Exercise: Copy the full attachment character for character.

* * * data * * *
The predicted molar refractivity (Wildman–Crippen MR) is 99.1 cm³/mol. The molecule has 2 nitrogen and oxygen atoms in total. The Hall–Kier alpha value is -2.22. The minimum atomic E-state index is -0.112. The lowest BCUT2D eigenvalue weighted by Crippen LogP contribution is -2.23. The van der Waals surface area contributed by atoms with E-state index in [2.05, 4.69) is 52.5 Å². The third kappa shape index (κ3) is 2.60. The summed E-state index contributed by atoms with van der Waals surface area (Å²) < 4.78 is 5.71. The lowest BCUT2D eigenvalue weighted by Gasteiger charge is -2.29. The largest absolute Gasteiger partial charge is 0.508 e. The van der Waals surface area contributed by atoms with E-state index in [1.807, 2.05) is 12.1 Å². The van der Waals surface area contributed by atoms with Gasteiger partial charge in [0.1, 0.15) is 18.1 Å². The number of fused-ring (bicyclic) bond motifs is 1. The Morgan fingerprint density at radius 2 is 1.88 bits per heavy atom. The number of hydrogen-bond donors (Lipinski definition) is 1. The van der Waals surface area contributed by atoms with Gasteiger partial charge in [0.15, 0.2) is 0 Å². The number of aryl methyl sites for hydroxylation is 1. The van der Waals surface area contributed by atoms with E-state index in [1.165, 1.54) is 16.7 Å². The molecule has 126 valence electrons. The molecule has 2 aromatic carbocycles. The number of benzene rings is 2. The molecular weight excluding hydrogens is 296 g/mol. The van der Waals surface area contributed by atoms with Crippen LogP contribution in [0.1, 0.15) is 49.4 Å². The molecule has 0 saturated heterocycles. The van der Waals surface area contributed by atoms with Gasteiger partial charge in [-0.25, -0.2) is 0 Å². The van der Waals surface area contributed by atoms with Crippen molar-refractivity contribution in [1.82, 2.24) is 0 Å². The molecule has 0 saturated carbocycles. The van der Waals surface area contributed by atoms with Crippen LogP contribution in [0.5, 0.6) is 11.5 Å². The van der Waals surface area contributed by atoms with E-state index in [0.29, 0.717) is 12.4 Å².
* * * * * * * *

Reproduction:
The predicted molar refractivity (Wildman–Crippen MR) is 99.1 cm³/mol. The molecule has 2 nitrogen and oxygen atoms in total. The Hall–Kier alpha value is -2.22. The minimum atomic E-state index is -0.112. The lowest BCUT2D eigenvalue weighted by Crippen LogP contribution is -2.23. The van der Waals surface area contributed by atoms with E-state index in [2.05, 4.69) is 52.5 Å². The third kappa shape index (κ3) is 2.60. The summed E-state index contributed by atoms with van der Waals surface area (Å²) < 4.78 is 5.71. The lowest BCUT2D eigenvalue weighted by Gasteiger charge is -2.29. The largest absolute Gasteiger partial charge is 0.508 e. The van der Waals surface area contributed by atoms with E-state index in [1.807, 2.05) is 12.1 Å². The van der Waals surface area contributed by atoms with Gasteiger partial charge in [0.1, 0.15) is 18.1 Å². The number of fused-ring (bicyclic) bond motifs is 1. The Morgan fingerprint density at radius 2 is 1.88 bits per heavy atom. The number of hydrogen-bond donors (Lipinski definition) is 1. The van der Waals surface area contributed by atoms with Gasteiger partial charge in [0.15, 0.2) is 0 Å². The number of aryl methyl sites for hydroxylation is 1. The van der Waals surface area contributed by atoms with E-state index in [1.165, 1.54) is 16.7 Å². The molecule has 126 valence electrons. The molecule has 2 aromatic carbocycles. The number of benzene rings is 2. The molecular weight excluding hydrogens is 296 g/mol. The van der Waals surface area contributed by atoms with Crippen LogP contribution in [0.1, 0.15) is 49.4 Å². The molecule has 0 saturated heterocycles. The van der Waals surface area contributed by atoms with Gasteiger partial charge in [-0.25, -0.2) is 0 Å². The van der Waals surface area contributed by atoms with Crippen molar-refractivity contribution in [1.82, 2.24) is 0 Å². The molecule has 0 saturated carbocycles. The van der Waals surface area contributed by atoms with Crippen LogP contribution in [0.5, 0.6) is 11.5 Å². The van der Waals surface area contributed by atoms with E-state index in [0.29, 0.717) is 12.4 Å².